The Short Humour Site

Home : Writers' Showcase : Submission Guidelines : A Man of a Few More Words : Links

Writers' Showcase

The Saboteur
by George Sparling

The proprietor of the second-hand bookstore was unlucky that I verbally kicked butt.   

For years, I’ve been under surveillance inside my apartment. The details were too much for even crackpot conspiracy theorists to believe. The owner was clearly under the influence of local gendarmes and FBI (?). Her screaming car alarm marked her as a part of the surveillance network.

Arcata was a town sitting atop of earthquake country in northern California. My rage would approach the magnitude likened to a 7.0 temblor on the Richter Scale. She would have no place to seek protection from the seismic ruin of my words.

I enjoyed buying books at yard sales and thrift stores, getting more bookstore credit than the pittance it cost me to buy them. Yesterday I had only a Neil Gaiman novel, a $2 credit, upping my total credit to $6.

I had authors in mind, searched the stacks, going alphabetically, then backtracked and remembered others I missed from the systematic quest.

Finding nothing downstairs, I climbed the stairs and searched classics for Graham Greene’s The Ministry of Fear but it wasn’t there.

Back downstairs, disappointed, I felt let down, seeing myself as a scrambler, a man forcing it. My paths in the store could’ve looked as if I had no idea what I was doing, that the owner wouldn’t make any money because she viewed me as walking dead meat. Like any predator, she sought prey.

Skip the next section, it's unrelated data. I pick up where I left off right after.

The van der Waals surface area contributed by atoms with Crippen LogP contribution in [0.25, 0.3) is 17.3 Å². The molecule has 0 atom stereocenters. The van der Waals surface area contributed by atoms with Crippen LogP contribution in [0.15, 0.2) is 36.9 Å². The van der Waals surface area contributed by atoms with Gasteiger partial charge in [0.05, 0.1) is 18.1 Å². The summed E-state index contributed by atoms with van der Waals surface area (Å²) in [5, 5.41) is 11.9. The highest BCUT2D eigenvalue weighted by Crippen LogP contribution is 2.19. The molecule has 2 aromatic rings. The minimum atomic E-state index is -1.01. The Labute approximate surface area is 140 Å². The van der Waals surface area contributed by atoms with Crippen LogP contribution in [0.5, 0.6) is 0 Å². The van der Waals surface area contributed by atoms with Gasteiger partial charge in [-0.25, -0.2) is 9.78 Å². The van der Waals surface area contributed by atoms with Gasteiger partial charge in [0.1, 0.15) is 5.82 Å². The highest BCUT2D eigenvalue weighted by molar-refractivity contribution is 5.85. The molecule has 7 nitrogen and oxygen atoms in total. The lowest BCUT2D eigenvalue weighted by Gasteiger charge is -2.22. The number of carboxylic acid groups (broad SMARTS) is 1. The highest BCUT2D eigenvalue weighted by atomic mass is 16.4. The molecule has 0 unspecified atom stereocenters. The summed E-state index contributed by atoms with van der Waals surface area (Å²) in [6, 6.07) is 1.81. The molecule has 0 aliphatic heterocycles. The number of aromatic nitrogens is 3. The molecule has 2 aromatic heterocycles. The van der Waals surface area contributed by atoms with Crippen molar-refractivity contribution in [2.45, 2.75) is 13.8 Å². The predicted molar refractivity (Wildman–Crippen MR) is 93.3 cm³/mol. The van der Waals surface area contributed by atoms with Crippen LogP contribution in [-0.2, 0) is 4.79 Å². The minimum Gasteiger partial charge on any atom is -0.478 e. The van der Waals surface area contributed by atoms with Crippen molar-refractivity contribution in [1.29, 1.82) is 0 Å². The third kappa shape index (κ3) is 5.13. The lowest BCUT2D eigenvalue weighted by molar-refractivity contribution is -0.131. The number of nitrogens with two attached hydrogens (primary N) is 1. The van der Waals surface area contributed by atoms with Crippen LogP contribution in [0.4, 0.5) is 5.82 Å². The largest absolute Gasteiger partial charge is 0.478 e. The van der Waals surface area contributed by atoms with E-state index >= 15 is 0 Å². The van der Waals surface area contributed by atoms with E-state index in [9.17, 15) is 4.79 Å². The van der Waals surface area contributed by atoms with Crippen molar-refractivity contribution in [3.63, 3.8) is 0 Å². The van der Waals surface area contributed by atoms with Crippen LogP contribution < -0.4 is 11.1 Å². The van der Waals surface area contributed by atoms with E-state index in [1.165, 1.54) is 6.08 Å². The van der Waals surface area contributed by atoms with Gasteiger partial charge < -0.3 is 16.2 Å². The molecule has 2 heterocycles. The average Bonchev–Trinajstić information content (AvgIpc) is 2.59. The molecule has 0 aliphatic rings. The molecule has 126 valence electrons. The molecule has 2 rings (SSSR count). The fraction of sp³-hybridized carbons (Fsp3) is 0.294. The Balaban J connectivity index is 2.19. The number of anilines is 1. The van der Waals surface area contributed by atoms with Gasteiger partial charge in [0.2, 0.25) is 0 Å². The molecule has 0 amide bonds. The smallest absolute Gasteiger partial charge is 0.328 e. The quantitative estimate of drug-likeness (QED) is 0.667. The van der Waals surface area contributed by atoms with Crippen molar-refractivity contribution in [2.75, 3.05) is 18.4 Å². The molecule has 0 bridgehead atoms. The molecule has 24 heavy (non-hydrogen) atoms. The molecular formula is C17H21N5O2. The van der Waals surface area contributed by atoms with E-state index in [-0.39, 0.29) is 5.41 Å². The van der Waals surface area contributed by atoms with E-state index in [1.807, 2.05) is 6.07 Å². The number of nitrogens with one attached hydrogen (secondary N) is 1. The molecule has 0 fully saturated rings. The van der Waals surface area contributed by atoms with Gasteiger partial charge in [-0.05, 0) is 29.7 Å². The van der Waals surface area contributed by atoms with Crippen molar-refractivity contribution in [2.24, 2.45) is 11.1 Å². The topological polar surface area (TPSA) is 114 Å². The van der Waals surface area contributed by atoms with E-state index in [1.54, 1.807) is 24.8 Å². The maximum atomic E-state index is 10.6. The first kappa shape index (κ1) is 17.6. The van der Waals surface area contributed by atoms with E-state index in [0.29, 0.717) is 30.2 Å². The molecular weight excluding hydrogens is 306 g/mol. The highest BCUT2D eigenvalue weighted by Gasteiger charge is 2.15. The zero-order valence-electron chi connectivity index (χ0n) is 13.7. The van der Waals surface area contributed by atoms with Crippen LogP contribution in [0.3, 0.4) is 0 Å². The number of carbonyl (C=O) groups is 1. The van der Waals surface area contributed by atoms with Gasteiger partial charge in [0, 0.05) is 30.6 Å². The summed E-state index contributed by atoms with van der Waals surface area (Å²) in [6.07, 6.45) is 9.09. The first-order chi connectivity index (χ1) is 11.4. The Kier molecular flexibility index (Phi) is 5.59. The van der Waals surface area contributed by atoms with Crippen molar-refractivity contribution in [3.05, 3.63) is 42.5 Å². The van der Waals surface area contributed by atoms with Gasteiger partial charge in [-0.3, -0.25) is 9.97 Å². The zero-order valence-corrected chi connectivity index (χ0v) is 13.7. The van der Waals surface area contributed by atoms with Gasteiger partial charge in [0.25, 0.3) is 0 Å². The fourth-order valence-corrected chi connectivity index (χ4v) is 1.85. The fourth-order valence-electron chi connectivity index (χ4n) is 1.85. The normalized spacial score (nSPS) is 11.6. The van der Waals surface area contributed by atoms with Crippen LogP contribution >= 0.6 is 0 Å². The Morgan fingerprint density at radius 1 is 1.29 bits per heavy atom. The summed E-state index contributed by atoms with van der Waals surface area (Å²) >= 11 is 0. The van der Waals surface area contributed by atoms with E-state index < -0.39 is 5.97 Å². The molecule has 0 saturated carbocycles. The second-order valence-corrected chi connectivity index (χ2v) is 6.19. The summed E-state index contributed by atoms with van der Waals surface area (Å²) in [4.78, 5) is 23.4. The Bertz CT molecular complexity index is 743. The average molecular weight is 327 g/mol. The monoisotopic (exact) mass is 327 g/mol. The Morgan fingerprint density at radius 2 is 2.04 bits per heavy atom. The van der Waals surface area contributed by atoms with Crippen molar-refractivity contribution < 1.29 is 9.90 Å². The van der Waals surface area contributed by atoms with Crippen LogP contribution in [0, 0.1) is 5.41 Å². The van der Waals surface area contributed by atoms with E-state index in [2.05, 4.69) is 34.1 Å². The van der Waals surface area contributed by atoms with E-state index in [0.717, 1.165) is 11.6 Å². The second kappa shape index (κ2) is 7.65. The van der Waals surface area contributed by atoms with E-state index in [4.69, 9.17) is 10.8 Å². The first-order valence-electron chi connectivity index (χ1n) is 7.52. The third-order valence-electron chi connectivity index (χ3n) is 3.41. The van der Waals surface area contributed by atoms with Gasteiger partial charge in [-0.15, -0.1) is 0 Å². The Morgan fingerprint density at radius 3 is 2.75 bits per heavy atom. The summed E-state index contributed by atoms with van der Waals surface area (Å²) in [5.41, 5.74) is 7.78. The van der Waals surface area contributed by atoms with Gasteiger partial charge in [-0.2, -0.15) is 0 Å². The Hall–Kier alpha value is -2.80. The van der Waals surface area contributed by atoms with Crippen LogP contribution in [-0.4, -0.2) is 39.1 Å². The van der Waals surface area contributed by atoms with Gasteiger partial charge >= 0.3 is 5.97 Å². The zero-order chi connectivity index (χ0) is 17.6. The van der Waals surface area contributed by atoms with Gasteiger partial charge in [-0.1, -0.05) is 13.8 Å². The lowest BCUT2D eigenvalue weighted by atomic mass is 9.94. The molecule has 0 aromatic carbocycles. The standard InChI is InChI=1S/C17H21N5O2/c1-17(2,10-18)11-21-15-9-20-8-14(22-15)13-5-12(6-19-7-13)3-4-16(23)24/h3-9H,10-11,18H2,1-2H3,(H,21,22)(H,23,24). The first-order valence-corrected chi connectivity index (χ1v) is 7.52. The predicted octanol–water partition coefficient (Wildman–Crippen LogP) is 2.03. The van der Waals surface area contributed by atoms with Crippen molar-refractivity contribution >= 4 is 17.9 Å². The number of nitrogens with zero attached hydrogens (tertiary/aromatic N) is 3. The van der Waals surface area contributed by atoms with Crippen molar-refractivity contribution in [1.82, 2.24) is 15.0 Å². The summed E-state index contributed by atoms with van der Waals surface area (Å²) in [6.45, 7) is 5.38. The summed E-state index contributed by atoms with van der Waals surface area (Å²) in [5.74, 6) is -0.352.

Near the window where I stood, a car alarm went off. The shrillest, most piercing whistling and remorseless one I ever heard. For three long minutes, it made the walls tremble; I felt my brain begin to crack my skull, a fissure about to find a home.   

As I made my way to the front, this formerly cordial, intelligent woman, took out her car key fob and turned off the madness. But, only when she knew I saw her do it.

“Just another saboteur, aren’t you,” I yelled. “That noise machine placed you in  Arcata’s top rank of terrorists.”

“You’re cracked,” she said, her face red from guilt-revealing embarrassment.

“See you around, Ms. Saboteur, I promise,” I bellowed. “You’re on dangerous ground.”

I admired those who held their own and threatened others when their very life depended on it.     

As I left, she pushed the door against my behind. Inside, she held a small sign against the door’s glass: CLOSED.

Don’t imagine small-town shopkeepers were immune from sabotaging a life such as mine, an aggrieved customer and savage avenger.

There might be big trouble afoot if I heard that car alarm go off again when browsing.

After all, booklovers had too much imagination not to strike back.